It was a show of strength in a city’s collective hour of shame. The death of baby Shabana notwithstanding, it was business as usual for the Left Front women’s wings on Wednesday. The woman brigade of the ruling force hit the streets in large numbers with a march-cum-meeting that disrupted traffic in the city centre and denied any moral responsibility of rallyists in the Monday tragedy.
The death of six-month-old Shabana — due to the combination of a traffic standstill caused by a rally and a medical mess – was put down as “a mishap” on the path of protest to achieve larger socio-political goals by some leaders at Wednesday’s convention at Rani Rashmoni Avenue.
“We feel sorry for the little one who died under such unfortunate circumstances. It was an unfortunate incident, but we are not to be blamed for that at all,” claimed Rekha Goswami, secretary of the Paschimbanga Ganatantrik Mahila Samiti, women’s wing of the CPM.
The rally, that forced police to impose several traffic restrictions at the city centre, was organised by four women’s groups of the Left Front to protest the recent court directive restricting rallies and also the attacks on Palestine.
Asked why they had organised the rally two days after the tragic death of little Shabana, Goswami didn’t miss a beat: “Rallies are being held since Independence… Wednesday’s meeting was pre-planned and there was nothing we could do to defer it... Also, our rallies are disciplined and our plans are conveyed to the people concerned in advance.”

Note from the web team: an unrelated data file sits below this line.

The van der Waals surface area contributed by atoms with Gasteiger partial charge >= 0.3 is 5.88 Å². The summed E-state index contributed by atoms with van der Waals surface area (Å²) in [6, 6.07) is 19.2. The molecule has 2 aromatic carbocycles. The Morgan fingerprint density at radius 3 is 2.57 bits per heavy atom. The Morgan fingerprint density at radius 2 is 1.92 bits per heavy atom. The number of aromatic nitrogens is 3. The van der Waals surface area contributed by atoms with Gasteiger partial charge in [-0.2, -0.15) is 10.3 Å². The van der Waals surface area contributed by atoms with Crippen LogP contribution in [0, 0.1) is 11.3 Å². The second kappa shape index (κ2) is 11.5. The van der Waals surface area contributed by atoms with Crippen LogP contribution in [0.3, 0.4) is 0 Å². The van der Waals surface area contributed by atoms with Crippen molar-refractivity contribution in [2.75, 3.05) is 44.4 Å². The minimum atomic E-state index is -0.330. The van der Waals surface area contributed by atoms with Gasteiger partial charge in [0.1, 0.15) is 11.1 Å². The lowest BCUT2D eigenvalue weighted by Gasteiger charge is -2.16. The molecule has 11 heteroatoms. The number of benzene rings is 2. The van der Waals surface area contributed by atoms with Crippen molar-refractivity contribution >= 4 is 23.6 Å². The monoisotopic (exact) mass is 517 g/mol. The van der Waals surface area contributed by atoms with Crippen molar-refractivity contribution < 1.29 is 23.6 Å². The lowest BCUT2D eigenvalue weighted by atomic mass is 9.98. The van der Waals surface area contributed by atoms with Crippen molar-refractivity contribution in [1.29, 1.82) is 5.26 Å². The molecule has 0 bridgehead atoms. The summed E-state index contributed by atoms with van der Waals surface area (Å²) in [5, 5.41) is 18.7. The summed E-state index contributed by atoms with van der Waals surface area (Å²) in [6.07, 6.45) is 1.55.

There were some speakers who spared a few thoughts for Shabana, before focusing on the “greater cause” of criticising Justice Amitava Lala’s landmark judgment restricting weekday rallies. “We feel sorry for Shabana’s parents. But for the larger cause of the people, we will have to hit the roads,” said Shyamashree Das of Paschimbanga Mahila Samiti.
Accusing newspapers of making a mountain out of a molehill, Das said during every rally, emergency services are hit, but those were “small inconveniences” for the “greater causes” being pursued. Other speakers conceded a citizen’s right to reach his destination on time but added, “people’s movements are equally important.”